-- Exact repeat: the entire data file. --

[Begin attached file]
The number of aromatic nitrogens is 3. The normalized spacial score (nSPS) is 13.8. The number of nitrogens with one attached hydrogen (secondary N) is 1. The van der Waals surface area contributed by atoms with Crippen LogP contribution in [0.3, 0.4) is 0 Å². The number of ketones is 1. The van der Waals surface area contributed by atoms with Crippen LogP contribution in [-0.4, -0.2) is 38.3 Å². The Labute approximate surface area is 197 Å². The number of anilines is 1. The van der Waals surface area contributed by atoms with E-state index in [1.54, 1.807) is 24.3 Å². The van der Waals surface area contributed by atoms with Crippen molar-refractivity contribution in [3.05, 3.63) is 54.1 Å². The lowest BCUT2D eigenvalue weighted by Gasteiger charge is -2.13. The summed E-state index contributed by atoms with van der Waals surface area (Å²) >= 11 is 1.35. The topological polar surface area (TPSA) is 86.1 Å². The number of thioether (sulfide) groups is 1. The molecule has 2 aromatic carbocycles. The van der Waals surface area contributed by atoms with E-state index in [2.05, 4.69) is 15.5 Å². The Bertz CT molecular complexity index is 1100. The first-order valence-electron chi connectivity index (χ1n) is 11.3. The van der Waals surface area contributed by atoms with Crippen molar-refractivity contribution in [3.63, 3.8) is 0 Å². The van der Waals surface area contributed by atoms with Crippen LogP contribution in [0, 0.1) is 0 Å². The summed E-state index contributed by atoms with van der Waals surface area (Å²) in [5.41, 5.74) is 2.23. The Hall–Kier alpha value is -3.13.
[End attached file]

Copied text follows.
The number of aromatic nitrogens is 3. The normalized spacial score (nSPS) is 13.8. The number of nitrogens with one attached hydrogen (secondary N) is 1. The van der Waals surface area contributed by atoms with Crippen LogP contribution in [0.3, 0.4) is 0 Å². The number of ketones is 1. The van der Waals surface area contributed by atoms with Crippen LogP contribution in [-0.4, -0.2) is 38.3 Å². The Labute approximate surface area is 197 Å². The number of anilines is 1. The van der Waals surface area contributed by atoms with E-state index in [1.54, 1.807) is 24.3 Å². The van der Waals surface area contributed by atoms with Crippen molar-refractivity contribution in [3.05, 3.63) is 54.1 Å². The lowest BCUT2D eigenvalue weighted by Gasteiger charge is -2.13. The summed E-state index contributed by atoms with van der Waals surface area (Å²) >= 11 is 1.35. The topological polar surface area (TPSA) is 86.1 Å². The number of thioether (sulfide) groups is 1. The molecule has 2 aromatic carbocycles. The van der Waals surface area contributed by atoms with E-state index in [2.05, 4.69) is 15.5 Å². The Bertz CT molecular complexity index is 1100. The first-order valence-electron chi connectivity index (χ1n) is 11.3. The van der Waals surface area contributed by atoms with Crippen molar-refractivity contribution in [3.63, 3.8) is 0 Å². The van der Waals surface area contributed by atoms with Crippen LogP contribution in [0, 0.1) is 0 Å². The summed E-state index contributed by atoms with van der Waals surface area (Å²) in [5.41, 5.74) is 2.23. The Hall–Kier alpha value is -3.13.